FDA’s regulation of Health IT under its medical device authorities can be seen as proceeding on two separate tracks during the last year.

Track one is FDA’s ongoing policymaking.  In 2011, FDA issued a draft guidance document on mobile medical applications and a final rule on medical device data systems, setting forth an approach for regulating products within these Health IT categories.  FDA has stated that it intends to finalize the mobile medical apps draft guidance by the end of this fiscal year, and the agency has indicated that it intends to develop guidance regarding its regulation of clinical decision support software.

Track two is an assignment from Congress.  Section 618 of the Food and Drug Administration Safety and Innovation Act (FDASIA) directed FDA to issue a report to Congress by January of 2014 setting forth a “risk-based regulatory framework pertaining to health information technology, including mobile medical applications.” Section 618 also directed FDA to create a diverse working group of Health IT experts to assist it in this task.  That group held its final meeting last month, discussing a set of draft recommendations for regulation of Health IT.  The group will provide a final set of recommendations to FDA in September.  FDA will review the recommendations, along with public comments, when drafting its report to Congress.
Continue Reading FDASIA Workgroup Releases Draft Recommendations for Regulation of Health IT

The issue of cybersecurity has been on FDA’s radar in the last year, due in part to a Government Accountability Office report issued last August that urged FDA to consider the risk of intentional threats to device information security.  Although the GAO report noted that FDA was not aware of any actual incident of device hacking, researchers have demonstrated the ability to remotely exploit devices such as implanted defibrillators and insulin pumps.

Addressing such threats, FDA has issued a draft guidance document entitled “Content of Premarket Submissions for Management of Cybersecurity in Medical Devices.”  The draft guidance is intended to make “recommendations to consider and document in FDA medical  device premarket submissions to provide effective cybersecurity management and to reduce the risk that device functionality is intentionally or unintentionally compromised.”
Continue Reading FDA Issues Draft Guidance Document on Cybersecurity in Medical Devices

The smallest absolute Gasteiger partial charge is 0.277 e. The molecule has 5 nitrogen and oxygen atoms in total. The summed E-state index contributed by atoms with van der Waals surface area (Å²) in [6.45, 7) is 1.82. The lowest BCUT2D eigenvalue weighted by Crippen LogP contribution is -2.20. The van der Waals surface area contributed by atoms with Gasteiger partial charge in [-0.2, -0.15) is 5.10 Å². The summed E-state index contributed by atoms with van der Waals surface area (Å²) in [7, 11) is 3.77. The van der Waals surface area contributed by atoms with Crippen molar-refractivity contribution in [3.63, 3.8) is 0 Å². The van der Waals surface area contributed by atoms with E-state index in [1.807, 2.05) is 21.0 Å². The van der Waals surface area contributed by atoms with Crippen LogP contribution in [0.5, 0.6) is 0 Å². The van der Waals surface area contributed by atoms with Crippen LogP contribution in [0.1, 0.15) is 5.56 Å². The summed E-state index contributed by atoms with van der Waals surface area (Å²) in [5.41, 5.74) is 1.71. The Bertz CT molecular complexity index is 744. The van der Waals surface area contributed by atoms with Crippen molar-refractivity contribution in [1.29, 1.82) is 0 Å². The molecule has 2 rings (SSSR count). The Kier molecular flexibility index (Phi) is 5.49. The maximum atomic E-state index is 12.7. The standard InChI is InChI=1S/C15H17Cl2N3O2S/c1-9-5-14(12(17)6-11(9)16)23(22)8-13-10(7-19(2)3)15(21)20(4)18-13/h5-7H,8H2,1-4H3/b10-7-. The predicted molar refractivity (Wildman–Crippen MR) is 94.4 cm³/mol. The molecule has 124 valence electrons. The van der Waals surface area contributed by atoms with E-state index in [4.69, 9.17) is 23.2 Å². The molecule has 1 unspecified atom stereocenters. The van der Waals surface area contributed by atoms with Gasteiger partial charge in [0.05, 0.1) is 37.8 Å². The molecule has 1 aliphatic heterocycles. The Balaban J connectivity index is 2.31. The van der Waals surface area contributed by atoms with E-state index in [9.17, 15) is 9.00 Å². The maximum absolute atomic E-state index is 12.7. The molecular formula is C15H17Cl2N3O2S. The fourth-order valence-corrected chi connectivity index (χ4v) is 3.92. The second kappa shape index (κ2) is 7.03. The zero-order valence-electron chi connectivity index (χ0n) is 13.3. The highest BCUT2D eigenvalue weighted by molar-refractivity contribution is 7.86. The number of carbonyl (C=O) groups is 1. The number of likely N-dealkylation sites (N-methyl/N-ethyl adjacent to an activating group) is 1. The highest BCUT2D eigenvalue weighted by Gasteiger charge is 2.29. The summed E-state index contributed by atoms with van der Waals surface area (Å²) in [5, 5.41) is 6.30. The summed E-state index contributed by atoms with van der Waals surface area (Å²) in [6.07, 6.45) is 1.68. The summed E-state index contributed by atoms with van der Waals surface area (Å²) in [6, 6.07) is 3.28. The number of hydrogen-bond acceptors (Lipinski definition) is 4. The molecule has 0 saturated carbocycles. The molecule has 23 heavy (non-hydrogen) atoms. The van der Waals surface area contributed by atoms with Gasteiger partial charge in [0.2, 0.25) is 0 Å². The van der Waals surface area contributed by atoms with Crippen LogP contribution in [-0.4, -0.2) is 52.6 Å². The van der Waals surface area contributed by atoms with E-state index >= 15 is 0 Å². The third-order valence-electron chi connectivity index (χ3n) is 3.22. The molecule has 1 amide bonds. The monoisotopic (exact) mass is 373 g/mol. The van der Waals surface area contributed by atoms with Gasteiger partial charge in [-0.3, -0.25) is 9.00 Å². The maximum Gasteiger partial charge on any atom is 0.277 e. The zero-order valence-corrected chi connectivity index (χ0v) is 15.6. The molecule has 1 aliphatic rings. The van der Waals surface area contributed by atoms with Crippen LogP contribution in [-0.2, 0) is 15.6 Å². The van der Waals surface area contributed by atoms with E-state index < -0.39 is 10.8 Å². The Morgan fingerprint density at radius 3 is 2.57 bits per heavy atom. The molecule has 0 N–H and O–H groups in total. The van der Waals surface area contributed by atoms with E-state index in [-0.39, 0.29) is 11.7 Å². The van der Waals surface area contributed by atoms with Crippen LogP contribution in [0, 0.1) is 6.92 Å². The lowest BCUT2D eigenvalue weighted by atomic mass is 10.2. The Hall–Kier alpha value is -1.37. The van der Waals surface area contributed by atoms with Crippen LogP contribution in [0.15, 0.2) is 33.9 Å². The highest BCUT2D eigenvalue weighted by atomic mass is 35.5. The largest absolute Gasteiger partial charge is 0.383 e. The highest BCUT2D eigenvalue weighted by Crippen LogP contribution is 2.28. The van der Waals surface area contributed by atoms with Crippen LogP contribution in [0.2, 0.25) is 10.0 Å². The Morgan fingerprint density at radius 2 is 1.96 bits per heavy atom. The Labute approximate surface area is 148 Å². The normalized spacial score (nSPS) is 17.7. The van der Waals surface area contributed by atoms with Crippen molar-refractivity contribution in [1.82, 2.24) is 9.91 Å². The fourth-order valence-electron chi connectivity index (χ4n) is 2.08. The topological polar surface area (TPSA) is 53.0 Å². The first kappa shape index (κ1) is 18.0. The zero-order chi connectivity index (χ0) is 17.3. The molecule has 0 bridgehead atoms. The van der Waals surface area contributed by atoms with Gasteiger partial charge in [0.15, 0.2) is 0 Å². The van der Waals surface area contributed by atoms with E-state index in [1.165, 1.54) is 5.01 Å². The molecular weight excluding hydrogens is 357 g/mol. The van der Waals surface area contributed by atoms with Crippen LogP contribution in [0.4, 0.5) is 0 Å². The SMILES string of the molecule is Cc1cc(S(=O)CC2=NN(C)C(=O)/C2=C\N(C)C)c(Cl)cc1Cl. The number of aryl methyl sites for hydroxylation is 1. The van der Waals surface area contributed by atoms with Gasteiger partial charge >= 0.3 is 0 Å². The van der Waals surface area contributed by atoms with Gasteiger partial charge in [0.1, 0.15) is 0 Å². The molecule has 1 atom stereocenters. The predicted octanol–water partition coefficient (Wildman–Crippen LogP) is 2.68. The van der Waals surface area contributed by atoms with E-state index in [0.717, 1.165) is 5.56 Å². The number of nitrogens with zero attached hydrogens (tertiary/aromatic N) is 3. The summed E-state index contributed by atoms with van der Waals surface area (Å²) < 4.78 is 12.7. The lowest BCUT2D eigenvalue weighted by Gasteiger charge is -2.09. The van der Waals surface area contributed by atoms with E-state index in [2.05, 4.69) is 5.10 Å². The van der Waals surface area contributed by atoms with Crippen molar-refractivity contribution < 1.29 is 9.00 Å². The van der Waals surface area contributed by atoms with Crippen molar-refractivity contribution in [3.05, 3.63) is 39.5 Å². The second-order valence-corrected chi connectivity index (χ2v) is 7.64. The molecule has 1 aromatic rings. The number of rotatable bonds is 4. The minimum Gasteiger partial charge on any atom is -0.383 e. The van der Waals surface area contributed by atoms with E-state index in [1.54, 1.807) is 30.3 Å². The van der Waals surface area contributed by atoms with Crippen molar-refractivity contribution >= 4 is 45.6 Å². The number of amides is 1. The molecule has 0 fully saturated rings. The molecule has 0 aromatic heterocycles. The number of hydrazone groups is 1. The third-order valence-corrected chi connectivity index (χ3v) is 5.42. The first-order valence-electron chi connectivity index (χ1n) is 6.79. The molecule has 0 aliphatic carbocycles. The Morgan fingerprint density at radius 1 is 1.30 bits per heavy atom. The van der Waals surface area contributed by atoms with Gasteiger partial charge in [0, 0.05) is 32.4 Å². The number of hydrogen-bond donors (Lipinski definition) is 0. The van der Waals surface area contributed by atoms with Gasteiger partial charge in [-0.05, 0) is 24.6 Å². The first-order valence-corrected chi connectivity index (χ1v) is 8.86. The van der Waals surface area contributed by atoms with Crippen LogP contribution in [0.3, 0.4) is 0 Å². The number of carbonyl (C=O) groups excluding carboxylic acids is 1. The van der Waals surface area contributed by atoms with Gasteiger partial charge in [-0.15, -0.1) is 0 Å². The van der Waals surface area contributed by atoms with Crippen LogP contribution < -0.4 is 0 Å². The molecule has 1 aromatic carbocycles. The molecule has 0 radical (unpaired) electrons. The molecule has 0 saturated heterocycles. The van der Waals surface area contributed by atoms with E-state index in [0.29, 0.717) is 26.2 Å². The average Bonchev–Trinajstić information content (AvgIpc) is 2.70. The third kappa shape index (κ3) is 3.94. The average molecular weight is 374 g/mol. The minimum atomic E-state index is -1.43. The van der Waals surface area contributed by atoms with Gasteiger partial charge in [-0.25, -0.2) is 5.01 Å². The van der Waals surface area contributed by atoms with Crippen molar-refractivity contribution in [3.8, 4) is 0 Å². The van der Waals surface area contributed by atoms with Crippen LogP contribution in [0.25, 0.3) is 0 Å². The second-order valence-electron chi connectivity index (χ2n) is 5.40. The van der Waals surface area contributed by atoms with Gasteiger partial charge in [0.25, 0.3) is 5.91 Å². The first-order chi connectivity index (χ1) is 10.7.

As our colleagues discussed in a previous post on InsideMedicalDevices, FDA took its first publicly announced enforcement action against a mobile app developer on May 22, issuing an “It Has Come to Our Attention Letter” to India-based app developer, Biosense Technologies.  The letter received extensive media coverage, and the mHealth sector was immediately abuzz with interest (and concern) about its implications.

Commentators observed that the letter appeared to be intended, in large part, as an educational tool for industry.  As such, it’s appropriate to ask:  what lessons should industry draw?  Although single enforcement actions do not always serve as reliable predictors of future actions, the letter offers a handful of key takeaways:
Continue Reading Lessons from FDA’s First Public Mobile Medical Apps Enforcement Letter

The Federal Communications Commission sought comment, in connection with the incentive auction and repacking process reported in previous posts, on whether to relocate wireless medical telemetry service (“WMTS”) users from the 608-614 MHz spectrum band, known as Channel 37, or allow unlicensed devices to coexist with WMTS on Channel 37.  The proposal elicited

In response to recommendations by the mHealth Task Force, the Federal Communications Commission has launched a new website to serve as a central repository for the FCC’s health care-related work and is searching for a new position to coordinate the agency’s health care technology-related initiatives.   Chairman Genachowski convened the FCC’s first mHealth Summit earlier this year to discuss the “promise of mobile devices to improve health care and lower costs. “   Participants in the summit formed an independent mHealth Task Force, which made a number of policy recommendations to the FCC, including the the appointment of a Director of Health Care Initiatives.  The Commission is now seeking to fill that position, which it says is an important step in the FCC’s ongoing mission to expand access to health care applications through wired and wireless broadband.   The mHealth Task Force report also recommended that the Commission comprehensively reform and modernize the Rural Health Care Program.

According to the FCC, the Director of Health Care Initiatives will spearhead the following health-related initiatives for the FCC:

Continue Reading FCC Begins Implementing mHealth Task Force Recommendations

Federal Communications Commission (FCC) Chairman Julius Genachowski announced this week that he expects the FCC to release two orders on mobile healthcare technologies (mHealth) by the end of the year.  This announcement relates to the release this week of a report by the mHealth Task Force that made a number of recommendations with respect to ways that federal agencies and industry players can advance “mobile health, wireless health, and e‐Care technologies that improve patient care and the efficiency of healthcare delivery.
Continue Reading mHealth Moving Forward